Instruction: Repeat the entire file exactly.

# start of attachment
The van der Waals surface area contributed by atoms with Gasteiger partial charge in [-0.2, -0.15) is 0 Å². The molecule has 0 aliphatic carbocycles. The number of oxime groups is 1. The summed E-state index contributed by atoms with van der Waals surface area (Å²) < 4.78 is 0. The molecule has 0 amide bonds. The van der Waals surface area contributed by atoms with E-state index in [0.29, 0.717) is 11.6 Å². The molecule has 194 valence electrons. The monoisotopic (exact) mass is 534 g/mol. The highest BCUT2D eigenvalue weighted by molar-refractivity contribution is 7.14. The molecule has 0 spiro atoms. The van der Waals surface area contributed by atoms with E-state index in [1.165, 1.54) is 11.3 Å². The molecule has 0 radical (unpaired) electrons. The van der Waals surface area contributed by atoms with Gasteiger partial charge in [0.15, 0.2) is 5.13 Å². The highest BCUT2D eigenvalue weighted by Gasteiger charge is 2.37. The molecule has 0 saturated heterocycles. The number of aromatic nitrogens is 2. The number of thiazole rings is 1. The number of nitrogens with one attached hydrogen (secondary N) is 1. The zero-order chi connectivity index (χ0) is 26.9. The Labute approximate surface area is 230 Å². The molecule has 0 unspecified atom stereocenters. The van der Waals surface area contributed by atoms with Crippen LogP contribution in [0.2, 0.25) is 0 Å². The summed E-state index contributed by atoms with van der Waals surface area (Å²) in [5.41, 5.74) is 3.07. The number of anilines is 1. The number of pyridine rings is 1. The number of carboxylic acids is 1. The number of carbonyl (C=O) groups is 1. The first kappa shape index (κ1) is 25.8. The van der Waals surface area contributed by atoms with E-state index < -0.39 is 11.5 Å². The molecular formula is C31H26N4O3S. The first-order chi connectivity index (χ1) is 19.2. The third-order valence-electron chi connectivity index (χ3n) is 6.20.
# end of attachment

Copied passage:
The van der Waals surface area contributed by atoms with Gasteiger partial charge in [-0.2, -0.15) is 0 Å². The molecule has 0 aliphatic carbocycles. The number of oxime groups is 1. The summed E-state index contributed by atoms with van der Waals surface area (Å²) < 4.78 is 0. The molecule has 0 amide bonds. The van der Waals surface area contributed by atoms with E-state index in [0.29, 0.717) is 11.6 Å². The molecule has 194 valence electrons. The monoisotopic (exact) mass is 534 g/mol. The highest BCUT2D eigenvalue weighted by molar-refractivity contribution is 7.14. The molecule has 0 spiro atoms. The van der Waals surface area contributed by atoms with E-state index in [1.165, 1.54) is 11.3 Å². The molecule has 0 radical (unpaired) electrons. The van der Waals surface area contributed by atoms with Gasteiger partial charge in [0.15, 0.2) is 5.13 Å². The highest BCUT2D eigenvalue weighted by Gasteiger charge is 2.37. The molecule has 0 saturated heterocycles. The number of aromatic nitrogens is 2. The number of thiazole rings is 1. The number of nitrogens with one attached hydrogen (secondary N) is 1. The zero-order chi connectivity index (χ0) is 26.9. The Labute approximate surface area is 230 Å². The molecule has 0 unspecified atom stereocenters. The van der Waals surface area contributed by atoms with Crippen LogP contribution in [0.2, 0.25) is 0 Å². The summed E-state index contributed by atoms with van der Waals surface area (Å²) in [5.41, 5.74) is 3.07. The number of anilines is 1. The number of pyridine rings is 1. The number of carboxylic acids is 1. The number of carbonyl (C=O) groups is 1. The first kappa shape index (κ1) is 25.8. The van der Waals surface area contributed by atoms with E-state index < -0.39 is 11.5 Å². The molecular formula is C31H26N4O3S. The first-order chi connectivity index (χ1) is 19.2. The third-order valence-electron chi connectivity index (χ3n) is 6.20.